Is there a speed limit to the lighthouse paradox?

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Is there a speed limit to the lighthouse paradox?

Postby tj444 on December 24th, 2016, 4:17 am 

I will explain the lighthouse paradox assuming I understand it. Imagine a triangle. Now imagine I wave my hand at a angle from left to right to make a triangle. The beginning of the triangle is smaller at the start than at the v- shape at the end. Similar to the link. https://upload.wikimedia.org/wikipedia/ ... gram.png00 (Link referred to)

This will cause the light to go faster than the speed of light in a straight line because the light is not traveling across in a straight line. Like stated earlier it is traveling in a v-shape. This does not violate relativity because ftl travel has to go in a straight line.

Did I explain it well?
I highly recommend reading and watching the YouTube video for clarification.
https://www.youtube.com/watch?v=lR4tJr7sMPM
https://en.wikipedia.org/wiki/Lighthouse_paradox

My other question needs an explanation. I have 2 particles that are about to be quantum entangled.

The laser starts at one particle and destroys the other when it lands on it. The laser creates a v-shape and the particles are arranged in a straight line. This is similar to the lighthouse paradox. The particles could be on the moon and the laser could be in someone hand on earth.
Since the light from your hand is moving incredible fast could you do a test and see if the laser in your hand is faster than the the signal from the entangled particles on the moon? Just a reminder I am destroying one of the entangled particles.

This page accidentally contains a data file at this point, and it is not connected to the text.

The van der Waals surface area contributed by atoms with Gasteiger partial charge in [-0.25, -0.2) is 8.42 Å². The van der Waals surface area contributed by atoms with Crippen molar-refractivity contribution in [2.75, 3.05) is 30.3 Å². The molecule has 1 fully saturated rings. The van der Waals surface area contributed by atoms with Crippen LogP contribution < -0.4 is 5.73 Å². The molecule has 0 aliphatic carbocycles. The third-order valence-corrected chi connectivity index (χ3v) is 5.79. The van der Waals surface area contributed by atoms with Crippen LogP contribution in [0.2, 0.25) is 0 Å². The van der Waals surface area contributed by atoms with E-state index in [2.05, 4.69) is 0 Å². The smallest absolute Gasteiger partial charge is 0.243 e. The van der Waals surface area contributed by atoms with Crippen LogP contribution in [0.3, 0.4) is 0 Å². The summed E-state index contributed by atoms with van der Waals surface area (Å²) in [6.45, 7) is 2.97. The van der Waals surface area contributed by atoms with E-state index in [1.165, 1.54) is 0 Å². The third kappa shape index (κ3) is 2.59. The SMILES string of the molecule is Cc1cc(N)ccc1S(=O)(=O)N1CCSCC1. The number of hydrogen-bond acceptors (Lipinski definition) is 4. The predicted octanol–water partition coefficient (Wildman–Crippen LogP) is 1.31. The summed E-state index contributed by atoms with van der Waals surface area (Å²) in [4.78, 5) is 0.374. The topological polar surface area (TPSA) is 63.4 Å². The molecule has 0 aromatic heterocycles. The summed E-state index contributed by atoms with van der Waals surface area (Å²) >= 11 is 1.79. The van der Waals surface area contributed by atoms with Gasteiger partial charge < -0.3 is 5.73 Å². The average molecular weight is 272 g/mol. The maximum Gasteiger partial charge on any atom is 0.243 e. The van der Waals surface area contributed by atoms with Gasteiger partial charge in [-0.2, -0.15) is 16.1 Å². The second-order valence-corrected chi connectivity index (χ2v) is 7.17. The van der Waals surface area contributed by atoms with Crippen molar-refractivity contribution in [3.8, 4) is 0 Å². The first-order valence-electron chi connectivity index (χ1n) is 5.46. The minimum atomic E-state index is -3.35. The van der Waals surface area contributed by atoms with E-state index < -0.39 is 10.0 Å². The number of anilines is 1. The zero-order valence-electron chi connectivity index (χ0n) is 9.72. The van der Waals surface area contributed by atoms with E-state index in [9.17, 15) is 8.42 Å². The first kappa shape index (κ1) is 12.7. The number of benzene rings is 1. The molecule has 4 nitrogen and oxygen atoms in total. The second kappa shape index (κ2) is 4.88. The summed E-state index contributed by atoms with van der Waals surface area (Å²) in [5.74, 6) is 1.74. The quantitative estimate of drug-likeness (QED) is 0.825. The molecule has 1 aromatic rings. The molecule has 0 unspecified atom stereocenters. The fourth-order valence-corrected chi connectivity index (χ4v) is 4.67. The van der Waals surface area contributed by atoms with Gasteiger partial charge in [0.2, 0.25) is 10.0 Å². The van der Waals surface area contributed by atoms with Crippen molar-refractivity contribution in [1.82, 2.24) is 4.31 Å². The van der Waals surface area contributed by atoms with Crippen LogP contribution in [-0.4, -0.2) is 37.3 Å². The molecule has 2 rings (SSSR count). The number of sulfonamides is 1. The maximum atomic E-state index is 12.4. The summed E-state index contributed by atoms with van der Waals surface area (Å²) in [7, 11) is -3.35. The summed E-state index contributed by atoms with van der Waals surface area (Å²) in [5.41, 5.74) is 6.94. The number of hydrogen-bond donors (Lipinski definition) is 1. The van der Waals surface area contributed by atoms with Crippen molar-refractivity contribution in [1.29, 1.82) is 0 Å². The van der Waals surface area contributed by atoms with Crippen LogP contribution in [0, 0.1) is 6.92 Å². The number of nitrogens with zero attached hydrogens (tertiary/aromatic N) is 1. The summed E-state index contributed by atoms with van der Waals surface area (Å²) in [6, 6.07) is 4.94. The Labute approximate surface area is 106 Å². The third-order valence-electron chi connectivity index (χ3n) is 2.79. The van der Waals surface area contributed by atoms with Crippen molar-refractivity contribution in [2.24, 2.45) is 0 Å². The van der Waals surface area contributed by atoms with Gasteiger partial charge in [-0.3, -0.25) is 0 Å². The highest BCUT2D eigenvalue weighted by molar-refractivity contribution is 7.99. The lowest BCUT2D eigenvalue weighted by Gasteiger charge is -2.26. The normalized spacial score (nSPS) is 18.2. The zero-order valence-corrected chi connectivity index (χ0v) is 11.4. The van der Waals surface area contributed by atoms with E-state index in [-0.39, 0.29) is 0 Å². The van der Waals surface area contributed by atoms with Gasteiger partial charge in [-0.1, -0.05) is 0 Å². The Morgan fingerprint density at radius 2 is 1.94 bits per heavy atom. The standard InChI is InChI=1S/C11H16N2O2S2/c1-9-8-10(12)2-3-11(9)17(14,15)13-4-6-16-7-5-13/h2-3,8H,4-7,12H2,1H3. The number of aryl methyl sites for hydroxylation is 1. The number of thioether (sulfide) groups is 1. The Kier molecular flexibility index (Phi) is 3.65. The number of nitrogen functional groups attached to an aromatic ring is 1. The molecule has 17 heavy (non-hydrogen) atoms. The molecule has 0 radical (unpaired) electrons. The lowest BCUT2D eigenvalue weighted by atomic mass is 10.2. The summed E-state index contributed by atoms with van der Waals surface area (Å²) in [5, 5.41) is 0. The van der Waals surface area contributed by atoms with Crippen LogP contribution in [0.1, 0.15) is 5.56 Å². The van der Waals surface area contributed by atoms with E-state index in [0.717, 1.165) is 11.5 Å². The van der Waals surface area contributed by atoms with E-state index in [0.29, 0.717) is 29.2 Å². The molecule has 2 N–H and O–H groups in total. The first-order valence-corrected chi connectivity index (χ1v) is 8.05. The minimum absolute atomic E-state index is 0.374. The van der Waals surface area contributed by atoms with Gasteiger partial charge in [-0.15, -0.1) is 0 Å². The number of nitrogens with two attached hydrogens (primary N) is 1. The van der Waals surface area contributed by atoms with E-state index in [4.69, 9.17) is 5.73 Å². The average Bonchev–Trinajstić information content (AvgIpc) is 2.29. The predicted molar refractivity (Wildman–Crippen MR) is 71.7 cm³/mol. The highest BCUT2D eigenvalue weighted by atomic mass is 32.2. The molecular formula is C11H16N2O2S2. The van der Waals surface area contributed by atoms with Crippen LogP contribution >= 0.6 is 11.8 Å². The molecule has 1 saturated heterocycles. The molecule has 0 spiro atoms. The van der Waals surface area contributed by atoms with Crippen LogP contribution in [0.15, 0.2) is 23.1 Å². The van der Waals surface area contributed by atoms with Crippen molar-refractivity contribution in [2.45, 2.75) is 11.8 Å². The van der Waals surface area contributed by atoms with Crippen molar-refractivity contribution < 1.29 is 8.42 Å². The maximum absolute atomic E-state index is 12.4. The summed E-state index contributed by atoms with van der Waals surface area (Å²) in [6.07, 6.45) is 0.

Also is there a speed limit of the lighthouse paradox? What is the fastest and slowest the speed the lighthouse can occur at?

What is everyone thoughts on this post?



Did I explain that well? Feel free to ask for clarification on anything.

Also keep your responses simple because I am easily confused.
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Re: Is there a speed limit to the lighthouse paradox?

Postby Dave_Oblad on December 24th, 2016, 9:25 am 

You did fine tj444,

The water coming from your garden hose nozzle has a fixed speed (like light speed). So take the nozzle and scan it back and forth. Watch what the water does. Imagine a Bubble in that stream of water. Does the bubble ever go faster away from you because you are scanning the stream like a light house?.

If you do the same up towards the sky with a flashlight, you get the same effect. No part of that light beam (Photons=Bubbles) ever move faster than Light Speed.

If you stood at the North Pole and did your Light House trick while it rotates very fast, the light path viewed from far above would create a growing spiral. As that spiral grows, the "Spacing" between Photons (like bubbles) will grow. But no single Photon (bubble) ever goes faster than its max speed.

Here is a better analogy: Use a machine gun on a wall. Bullets from that gun have a specific speed. As you sweep across the wall, do you hit every spot (in a line) on that wall.. or do the impact spacing's just grow in distance from each other.. the faster you sweep your gun?

Did the bullets ever go faster than their normal speed because you did a sweep?

Now.. knowing this.. with your shooting those remote particle targets with photon bullets.. will you hit every one of the targets if you sweep too fast?

Note: The YouTube video is misleading and I had to drop a comment there. The Wiki link properly explains this but the language may be a bit beyond some people.

Hope that helps.

Regards,
Dave :^)
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Re: Is there a speed limit to the lighthouse paradox?